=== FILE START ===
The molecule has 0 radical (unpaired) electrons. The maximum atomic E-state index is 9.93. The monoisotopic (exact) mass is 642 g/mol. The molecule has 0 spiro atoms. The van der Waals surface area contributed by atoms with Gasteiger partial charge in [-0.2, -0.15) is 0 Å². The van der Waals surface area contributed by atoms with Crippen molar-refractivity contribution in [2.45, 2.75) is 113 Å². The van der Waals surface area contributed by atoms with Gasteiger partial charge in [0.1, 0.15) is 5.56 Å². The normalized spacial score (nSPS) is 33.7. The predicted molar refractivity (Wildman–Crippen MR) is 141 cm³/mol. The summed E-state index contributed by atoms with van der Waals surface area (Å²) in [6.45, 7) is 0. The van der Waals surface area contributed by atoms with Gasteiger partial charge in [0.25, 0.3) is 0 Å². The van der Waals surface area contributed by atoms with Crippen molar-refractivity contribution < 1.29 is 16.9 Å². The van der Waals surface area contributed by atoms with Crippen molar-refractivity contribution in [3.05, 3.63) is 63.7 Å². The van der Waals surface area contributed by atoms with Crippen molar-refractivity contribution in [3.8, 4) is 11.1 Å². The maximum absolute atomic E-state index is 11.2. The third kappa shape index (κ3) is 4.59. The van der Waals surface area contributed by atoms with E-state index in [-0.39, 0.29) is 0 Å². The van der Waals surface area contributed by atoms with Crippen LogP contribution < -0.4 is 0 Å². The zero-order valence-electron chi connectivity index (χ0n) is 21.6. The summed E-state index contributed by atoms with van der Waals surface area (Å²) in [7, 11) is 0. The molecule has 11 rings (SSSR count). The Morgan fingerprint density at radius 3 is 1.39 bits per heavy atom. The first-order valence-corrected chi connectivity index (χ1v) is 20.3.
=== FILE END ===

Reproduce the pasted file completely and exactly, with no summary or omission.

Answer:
The molecule has 0 radical (unpaired) electrons. The maximum atomic E-state index is 9.93. The monoisotopic (exact) mass is 642 g/mol. The molecule has 0 spiro atoms. The van der Waals surface area contributed by atoms with Gasteiger partial charge in [-0.2, -0.15) is 0 Å². The van der Waals surface area contributed by atoms with Crippen molar-refractivity contribution in [2.45, 2.75) is 113 Å². The van der Waals surface area contributed by atoms with Gasteiger partial charge in [0.1, 0.15) is 5.56 Å². The normalized spacial score (nSPS) is 33.7. The predicted molar refractivity (Wildman–Crippen MR) is 141 cm³/mol. The summed E-state index contributed by atoms with van der Waals surface area (Å²) in [6.45, 7) is 0. The van der Waals surface area contributed by atoms with Gasteiger partial charge in [0.25, 0.3) is 0 Å². The van der Waals surface area contributed by atoms with Crippen molar-refractivity contribution < 1.29 is 16.9 Å². The van der Waals surface area contributed by atoms with Crippen molar-refractivity contribution in [3.05, 3.63) is 63.7 Å². The van der Waals surface area contributed by atoms with Crippen molar-refractivity contribution in [3.8, 4) is 11.1 Å². The maximum absolute atomic E-state index is 11.2. The third kappa shape index (κ3) is 4.59. The van der Waals surface area contributed by atoms with E-state index in [-0.39, 0.29) is 0 Å². The van der Waals surface area contributed by atoms with Crippen LogP contribution < -0.4 is 0 Å². The zero-order valence-electron chi connectivity index (χ0n) is 21.6. The summed E-state index contributed by atoms with van der Waals surface area (Å²) in [7, 11) is 0. The molecule has 11 rings (SSSR count). The Morgan fingerprint density at radius 3 is 1.39 bits per heavy atom. The first-order valence-corrected chi connectivity index (χ1v) is 20.3.